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economic base. that dependent on tourism as part of our economic base.— economic base. that was adrian cummins, _ economic base. that was adrian cummins, chief _ economic base. that was adrian cummins, chief executive - economic base. that was adrian cummins, chief executive of - economic base. that was adrian j cummins, chief executive of the restaurant association of ireland. stay with us on bbc news. still to come... the indian food app zomato had a blockbuster stock market debut on friday. however, some local restaurants are not happy with their success, in a moment we'll tell you why. some more news from the uk. the number of people testing positive for covid—19 in the uk has fallen for the fifth day in a row. just over 29,000 cases were recorded yesterday, down from more than 48,000 last sunday. it is the first time that there's been a sustained drop in cases outside a national lockdown. senior doctors in england are being asked today, whether they would be prepared to take industrial action over the government's 3% pay offer. the doctors' union, the bma,
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previously said strike action may be considered if consultants were not given at least a 5% increase. last week, the government raised its pay offer for most nhs staff in england from 1% to 3%, following a recommendation from an independent pay review body. two london hospitals have asked patients to stay away after their emergency departments were hit by flooding on sunday. east london's whipps cross and newham hospitals urged patients to use other a&es for urgent care, and ambulances are being redirected. torrential rain has caused severe flooding to homes, roads and stations. the london fire brigade said it had taken about 300 flooding—related calls in the space of a few hours. the government says it's investing £48 million to try to improve adoption services in england. that is a look at some of the top
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stories here in the uk today. this is bbc news. the latest headlines. adam peaty has won britain's first gold medal of the tokyo olympics, and successfully defended his 100 metres breaststroke title. celebrations in tunisia, as the president sacks his prime minister and suspends parliament following a day of protests against the government's handling of the covid pandemic. the indian food delivery firm zomato saw its share price surge when it joined the market last friday, pushing up the value of the company to more than $13 billion. it's an auspicious debut for india's burgeoning start—up sector, with plenty of other companies keen to head to market. the bbc�*s arunoday mukharji outlines the expectations and challenges for start—ups in india.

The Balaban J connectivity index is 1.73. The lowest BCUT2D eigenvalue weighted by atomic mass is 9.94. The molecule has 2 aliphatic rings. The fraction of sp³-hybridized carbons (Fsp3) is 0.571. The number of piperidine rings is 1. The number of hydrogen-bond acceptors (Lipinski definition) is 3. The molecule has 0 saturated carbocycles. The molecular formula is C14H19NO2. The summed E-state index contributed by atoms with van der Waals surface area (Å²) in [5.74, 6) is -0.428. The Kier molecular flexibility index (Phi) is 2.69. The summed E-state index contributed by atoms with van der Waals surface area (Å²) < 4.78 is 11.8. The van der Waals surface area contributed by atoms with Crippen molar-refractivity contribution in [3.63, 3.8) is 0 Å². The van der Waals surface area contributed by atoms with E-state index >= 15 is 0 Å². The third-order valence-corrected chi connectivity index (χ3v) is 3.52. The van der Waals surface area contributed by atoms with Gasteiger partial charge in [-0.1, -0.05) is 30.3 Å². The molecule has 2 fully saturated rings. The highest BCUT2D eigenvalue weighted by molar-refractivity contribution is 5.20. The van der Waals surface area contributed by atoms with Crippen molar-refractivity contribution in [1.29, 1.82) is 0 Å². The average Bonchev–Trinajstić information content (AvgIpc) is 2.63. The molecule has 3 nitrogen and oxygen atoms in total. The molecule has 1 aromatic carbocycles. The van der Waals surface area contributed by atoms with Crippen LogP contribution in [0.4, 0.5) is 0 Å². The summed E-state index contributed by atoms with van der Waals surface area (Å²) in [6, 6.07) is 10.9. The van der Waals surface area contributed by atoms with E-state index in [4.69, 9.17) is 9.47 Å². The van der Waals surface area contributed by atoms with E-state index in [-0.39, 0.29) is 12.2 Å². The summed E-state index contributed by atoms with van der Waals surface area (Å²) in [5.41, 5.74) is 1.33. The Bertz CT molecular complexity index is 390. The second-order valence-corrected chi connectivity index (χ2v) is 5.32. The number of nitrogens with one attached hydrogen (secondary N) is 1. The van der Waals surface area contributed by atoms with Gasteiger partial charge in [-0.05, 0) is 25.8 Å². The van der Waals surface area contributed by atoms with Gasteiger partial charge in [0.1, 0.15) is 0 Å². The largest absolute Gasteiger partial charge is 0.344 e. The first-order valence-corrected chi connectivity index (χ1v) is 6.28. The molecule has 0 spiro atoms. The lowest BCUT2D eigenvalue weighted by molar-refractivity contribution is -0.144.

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it isa it is a common sight in indian cities died. for the delivery app zomato is a household name. 12 years since it started linking indian customers to restaurants, the company has become the first major indian digital start—ups to go for an ipo. buoyed bya indian digital start—ups to go for an ipo. buoyed by a huge demand in online orders during the pandemic, zomato's ipo is looking to make a splash at the markets. it sent its launch, zomato is yet to make a profit. now the firm has gone public, the challenge will be to ensure profits. while zomato bets big, their growth has, the cost of restaurant owners, says this man. he used to run five outlets of this rent —— this restaurant. now it is down to only one. he says he is bleeding money because of the high commission rates, two charges businesses.